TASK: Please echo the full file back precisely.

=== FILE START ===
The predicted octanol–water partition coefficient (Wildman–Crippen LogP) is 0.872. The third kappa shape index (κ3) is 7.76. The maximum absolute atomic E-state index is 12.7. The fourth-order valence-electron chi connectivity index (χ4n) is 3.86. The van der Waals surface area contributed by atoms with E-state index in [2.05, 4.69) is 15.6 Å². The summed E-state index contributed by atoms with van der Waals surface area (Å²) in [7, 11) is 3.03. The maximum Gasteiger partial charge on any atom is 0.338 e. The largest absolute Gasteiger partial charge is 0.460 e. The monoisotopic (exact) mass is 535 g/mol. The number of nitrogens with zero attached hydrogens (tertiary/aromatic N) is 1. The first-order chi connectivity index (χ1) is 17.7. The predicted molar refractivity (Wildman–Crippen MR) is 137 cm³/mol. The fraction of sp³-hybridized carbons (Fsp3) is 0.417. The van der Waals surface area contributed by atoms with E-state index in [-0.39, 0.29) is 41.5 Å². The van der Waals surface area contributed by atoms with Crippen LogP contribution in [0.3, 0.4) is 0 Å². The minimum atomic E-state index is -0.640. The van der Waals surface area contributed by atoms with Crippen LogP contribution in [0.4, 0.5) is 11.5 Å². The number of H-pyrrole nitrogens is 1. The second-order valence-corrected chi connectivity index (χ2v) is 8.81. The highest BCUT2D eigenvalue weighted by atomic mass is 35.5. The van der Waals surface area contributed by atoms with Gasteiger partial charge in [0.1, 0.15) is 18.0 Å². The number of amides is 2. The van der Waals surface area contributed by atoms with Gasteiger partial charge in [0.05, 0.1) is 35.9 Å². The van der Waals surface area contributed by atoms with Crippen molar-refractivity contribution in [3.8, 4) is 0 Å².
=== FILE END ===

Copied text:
The predicted octanol–water partition coefficient (Wildman–Crippen LogP) is 0.872. The third kappa shape index (κ3) is 7.76. The maximum absolute atomic E-state index is 12.7. The fourth-order valence-electron chi connectivity index (χ4n) is 3.86. The van der Waals surface area contributed by atoms with E-state index in [2.05, 4.69) is 15.6 Å². The summed E-state index contributed by atoms with van der Waals surface area (Å²) in [7, 11) is 3.03. The maximum Gasteiger partial charge on any atom is 0.338 e. The largest absolute Gasteiger partial charge is 0.460 e. The monoisotopic (exact) mass is 535 g/mol. The number of nitrogens with zero attached hydrogens (tertiary/aromatic N) is 1. The first-order chi connectivity index (χ1) is 17.7. The predicted molar refractivity (Wildman–Crippen MR) is 137 cm³/mol. The fraction of sp³-hybridized carbons (Fsp3) is 0.417. The van der Waals surface area contributed by atoms with E-state index in [-0.39, 0.29) is 41.5 Å². The van der Waals surface area contributed by atoms with Crippen LogP contribution in [0.3, 0.4) is 0 Å². The minimum atomic E-state index is -0.640. The van der Waals surface area contributed by atoms with Crippen LogP contribution in [0.4, 0.5) is 11.5 Å². The number of H-pyrrole nitrogens is 1. The second-order valence-corrected chi connectivity index (χ2v) is 8.81. The highest BCUT2D eigenvalue weighted by atomic mass is 35.5. The van der Waals surface area contributed by atoms with Gasteiger partial charge in [0.1, 0.15) is 18.0 Å². The number of amides is 2. The van der Waals surface area contributed by atoms with Gasteiger partial charge in [0.05, 0.1) is 35.9 Å². The van der Waals surface area contributed by atoms with Crippen molar-refractivity contribution in [3.8, 4) is 0 Å².